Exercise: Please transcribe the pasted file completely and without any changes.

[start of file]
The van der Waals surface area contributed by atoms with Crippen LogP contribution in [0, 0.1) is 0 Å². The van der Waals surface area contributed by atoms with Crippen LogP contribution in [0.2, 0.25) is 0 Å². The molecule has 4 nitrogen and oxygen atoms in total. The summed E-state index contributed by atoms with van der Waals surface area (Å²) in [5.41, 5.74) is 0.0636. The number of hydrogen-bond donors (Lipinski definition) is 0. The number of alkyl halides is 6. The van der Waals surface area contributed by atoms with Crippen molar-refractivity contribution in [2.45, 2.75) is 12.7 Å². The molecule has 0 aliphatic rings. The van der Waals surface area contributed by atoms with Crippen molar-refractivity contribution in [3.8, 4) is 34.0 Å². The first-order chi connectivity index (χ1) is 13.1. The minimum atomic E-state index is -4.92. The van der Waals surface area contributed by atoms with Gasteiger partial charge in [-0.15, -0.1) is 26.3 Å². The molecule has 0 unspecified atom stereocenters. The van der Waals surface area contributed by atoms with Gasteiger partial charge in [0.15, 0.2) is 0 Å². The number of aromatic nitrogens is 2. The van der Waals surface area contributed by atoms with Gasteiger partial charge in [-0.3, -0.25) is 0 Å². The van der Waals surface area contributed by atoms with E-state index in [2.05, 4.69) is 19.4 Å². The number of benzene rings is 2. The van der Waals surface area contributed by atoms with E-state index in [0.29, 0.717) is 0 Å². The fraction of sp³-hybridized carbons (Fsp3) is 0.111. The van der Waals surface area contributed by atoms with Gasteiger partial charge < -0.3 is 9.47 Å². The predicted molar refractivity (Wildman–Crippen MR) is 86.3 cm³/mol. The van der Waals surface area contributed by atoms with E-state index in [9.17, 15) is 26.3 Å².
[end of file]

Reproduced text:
The van der Waals surface area contributed by atoms with Crippen LogP contribution in [0, 0.1) is 0 Å². The van der Waals surface area contributed by atoms with Crippen LogP contribution in [0.2, 0.25) is 0 Å². The molecule has 4 nitrogen and oxygen atoms in total. The summed E-state index contributed by atoms with van der Waals surface area (Å²) in [5.41, 5.74) is 0.0636. The number of hydrogen-bond donors (Lipinski definition) is 0. The number of alkyl halides is 6. The van der Waals surface area contributed by atoms with Crippen molar-refractivity contribution in [2.45, 2.75) is 12.7 Å². The molecule has 0 aliphatic rings. The van der Waals surface area contributed by atoms with Crippen molar-refractivity contribution in [3.8, 4) is 34.0 Å². The first-order chi connectivity index (χ1) is 13.1. The minimum atomic E-state index is -4.92. The van der Waals surface area contributed by atoms with Gasteiger partial charge in [-0.15, -0.1) is 26.3 Å². The molecule has 0 unspecified atom stereocenters. The van der Waals surface area contributed by atoms with Gasteiger partial charge in [0.15, 0.2) is 0 Å². The number of aromatic nitrogens is 2. The van der Waals surface area contributed by atoms with Gasteiger partial charge in [-0.3, -0.25) is 0 Å². The van der Waals surface area contributed by atoms with E-state index in [2.05, 4.69) is 19.4 Å². The number of benzene rings is 2. The van der Waals surface area contributed by atoms with E-state index in [0.29, 0.717) is 0 Å². The fraction of sp³-hybridized carbons (Fsp3) is 0.111. The van der Waals surface area contributed by atoms with Gasteiger partial charge < -0.3 is 9.47 Å². The predicted molar refractivity (Wildman–Crippen MR) is 86.3 cm³/mol. The van der Waals surface area contributed by atoms with E-state index in [9.17, 15) is 26.3 Å².